Down Syndrome, Klinefelter Syndrome, Turner Syndrome, and Color Blindnes Alberto Rodriquez

Down Syndrome is a common birth defect that is usually due to an extra chromosome. It occurs because an extra chromosome is added. Nondisjunction is how it occurs. Nondisjunction results in an embryo with three copies of chromosome 21 instead of the usual two.

Klinefelter Syndromes a genetic condition that results when a boy is born with an extra copy of the X chromosome. The presence of an extra X chromosome in males most often occurs when the genetic material in the egg splits unevenly. How Klinefelter Syndrome occurs is random events during the formation of reproductive cells in a parent. An egg or sperm cell may gain one or more extra copies of the X chromosome as a result of nondisjunction as mentioned in the slide before. Klinefelter Syndrome occurs to males.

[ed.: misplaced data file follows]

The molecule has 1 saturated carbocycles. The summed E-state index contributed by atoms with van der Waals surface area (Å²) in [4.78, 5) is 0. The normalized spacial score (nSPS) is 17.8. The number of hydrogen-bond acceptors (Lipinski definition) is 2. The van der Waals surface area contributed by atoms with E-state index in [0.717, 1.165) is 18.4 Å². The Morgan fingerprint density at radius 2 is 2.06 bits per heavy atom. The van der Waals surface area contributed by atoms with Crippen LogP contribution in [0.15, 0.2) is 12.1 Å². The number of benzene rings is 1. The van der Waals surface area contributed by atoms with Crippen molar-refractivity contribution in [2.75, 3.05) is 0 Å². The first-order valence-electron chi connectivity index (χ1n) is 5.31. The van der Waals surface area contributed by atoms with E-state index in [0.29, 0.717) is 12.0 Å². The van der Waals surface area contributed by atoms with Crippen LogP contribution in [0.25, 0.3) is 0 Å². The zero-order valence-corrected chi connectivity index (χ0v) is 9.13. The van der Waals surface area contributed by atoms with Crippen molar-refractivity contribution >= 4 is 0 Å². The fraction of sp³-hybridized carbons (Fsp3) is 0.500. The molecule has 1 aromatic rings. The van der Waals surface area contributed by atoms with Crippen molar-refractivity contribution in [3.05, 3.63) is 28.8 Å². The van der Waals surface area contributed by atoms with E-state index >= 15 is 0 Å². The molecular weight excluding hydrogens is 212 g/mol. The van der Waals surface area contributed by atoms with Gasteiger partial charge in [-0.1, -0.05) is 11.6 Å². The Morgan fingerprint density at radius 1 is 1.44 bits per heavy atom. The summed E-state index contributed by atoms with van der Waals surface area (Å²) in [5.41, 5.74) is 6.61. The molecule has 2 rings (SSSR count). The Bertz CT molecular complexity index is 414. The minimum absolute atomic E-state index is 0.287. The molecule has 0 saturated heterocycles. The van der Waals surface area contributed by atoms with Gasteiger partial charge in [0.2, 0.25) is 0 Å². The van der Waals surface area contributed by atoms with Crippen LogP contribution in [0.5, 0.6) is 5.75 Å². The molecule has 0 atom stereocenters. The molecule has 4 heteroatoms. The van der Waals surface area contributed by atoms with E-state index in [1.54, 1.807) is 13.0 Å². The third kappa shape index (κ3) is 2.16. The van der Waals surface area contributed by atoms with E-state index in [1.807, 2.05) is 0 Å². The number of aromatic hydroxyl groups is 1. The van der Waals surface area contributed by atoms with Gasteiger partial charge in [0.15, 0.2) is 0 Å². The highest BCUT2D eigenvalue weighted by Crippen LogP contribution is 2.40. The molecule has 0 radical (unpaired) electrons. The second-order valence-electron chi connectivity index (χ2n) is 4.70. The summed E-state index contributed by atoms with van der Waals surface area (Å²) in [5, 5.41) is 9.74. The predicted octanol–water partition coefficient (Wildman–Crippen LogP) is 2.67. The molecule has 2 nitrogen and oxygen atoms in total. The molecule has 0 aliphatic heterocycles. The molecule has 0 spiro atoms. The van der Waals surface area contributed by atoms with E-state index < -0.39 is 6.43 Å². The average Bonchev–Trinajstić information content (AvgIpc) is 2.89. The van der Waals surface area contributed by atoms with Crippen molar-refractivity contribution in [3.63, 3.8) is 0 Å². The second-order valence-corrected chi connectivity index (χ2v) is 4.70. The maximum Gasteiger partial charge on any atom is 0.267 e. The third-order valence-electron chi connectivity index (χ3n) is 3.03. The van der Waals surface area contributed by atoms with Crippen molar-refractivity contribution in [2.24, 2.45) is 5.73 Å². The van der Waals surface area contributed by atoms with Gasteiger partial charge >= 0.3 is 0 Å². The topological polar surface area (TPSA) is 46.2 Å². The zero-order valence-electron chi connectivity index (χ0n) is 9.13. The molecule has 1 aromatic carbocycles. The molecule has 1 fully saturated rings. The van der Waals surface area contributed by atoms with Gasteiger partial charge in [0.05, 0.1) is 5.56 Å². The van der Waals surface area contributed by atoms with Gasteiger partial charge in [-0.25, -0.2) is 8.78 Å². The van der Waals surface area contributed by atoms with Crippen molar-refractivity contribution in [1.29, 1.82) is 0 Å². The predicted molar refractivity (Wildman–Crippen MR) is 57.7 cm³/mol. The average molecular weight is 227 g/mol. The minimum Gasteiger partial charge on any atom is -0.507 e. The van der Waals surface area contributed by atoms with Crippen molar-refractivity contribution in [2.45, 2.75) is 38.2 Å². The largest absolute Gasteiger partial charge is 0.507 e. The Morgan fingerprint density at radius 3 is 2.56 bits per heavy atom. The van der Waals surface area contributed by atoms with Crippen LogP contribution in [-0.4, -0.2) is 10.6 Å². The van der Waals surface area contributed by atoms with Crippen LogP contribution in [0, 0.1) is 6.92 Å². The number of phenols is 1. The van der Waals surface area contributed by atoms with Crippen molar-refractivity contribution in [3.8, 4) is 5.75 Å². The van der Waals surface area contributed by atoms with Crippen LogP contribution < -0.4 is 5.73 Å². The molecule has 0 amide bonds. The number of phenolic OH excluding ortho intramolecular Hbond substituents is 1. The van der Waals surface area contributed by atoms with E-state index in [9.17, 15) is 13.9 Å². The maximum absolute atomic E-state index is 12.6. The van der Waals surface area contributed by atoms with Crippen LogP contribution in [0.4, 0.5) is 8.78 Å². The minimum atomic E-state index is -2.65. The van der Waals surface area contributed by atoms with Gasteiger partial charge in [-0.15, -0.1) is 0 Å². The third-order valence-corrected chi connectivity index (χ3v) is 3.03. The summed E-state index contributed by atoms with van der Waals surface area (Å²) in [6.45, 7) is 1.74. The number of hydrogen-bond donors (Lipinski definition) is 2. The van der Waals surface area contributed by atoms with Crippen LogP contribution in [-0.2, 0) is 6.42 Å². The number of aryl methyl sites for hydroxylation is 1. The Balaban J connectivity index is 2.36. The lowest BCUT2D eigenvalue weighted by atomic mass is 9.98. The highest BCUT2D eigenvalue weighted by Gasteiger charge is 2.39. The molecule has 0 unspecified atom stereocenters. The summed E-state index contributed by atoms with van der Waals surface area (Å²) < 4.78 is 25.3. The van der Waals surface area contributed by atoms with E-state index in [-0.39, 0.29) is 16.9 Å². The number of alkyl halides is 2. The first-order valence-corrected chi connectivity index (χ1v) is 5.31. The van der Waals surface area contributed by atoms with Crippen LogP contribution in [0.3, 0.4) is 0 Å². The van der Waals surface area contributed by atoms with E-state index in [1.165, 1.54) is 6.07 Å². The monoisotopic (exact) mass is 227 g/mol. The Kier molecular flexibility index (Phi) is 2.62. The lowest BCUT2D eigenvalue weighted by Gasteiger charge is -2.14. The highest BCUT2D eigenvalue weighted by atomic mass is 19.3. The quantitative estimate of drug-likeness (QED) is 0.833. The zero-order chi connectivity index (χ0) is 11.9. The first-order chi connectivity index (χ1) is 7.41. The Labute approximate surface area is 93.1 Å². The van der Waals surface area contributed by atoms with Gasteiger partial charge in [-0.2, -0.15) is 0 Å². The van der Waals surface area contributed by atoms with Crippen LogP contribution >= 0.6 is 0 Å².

Turner Syndrome is a condition that affects only girls and women, results when a sex chromosome is missing. It occurs as a random event during cell division in early fetal development. It only occurs to women.

Color Blindness is an abnormal condition characterized by the inability to clearly distinguish different colors of the spectrum. Color blindness can occur when one or more of the color cone cells are absent, nonfunctioning, or detect a different color than normal. It occurs more to males than females

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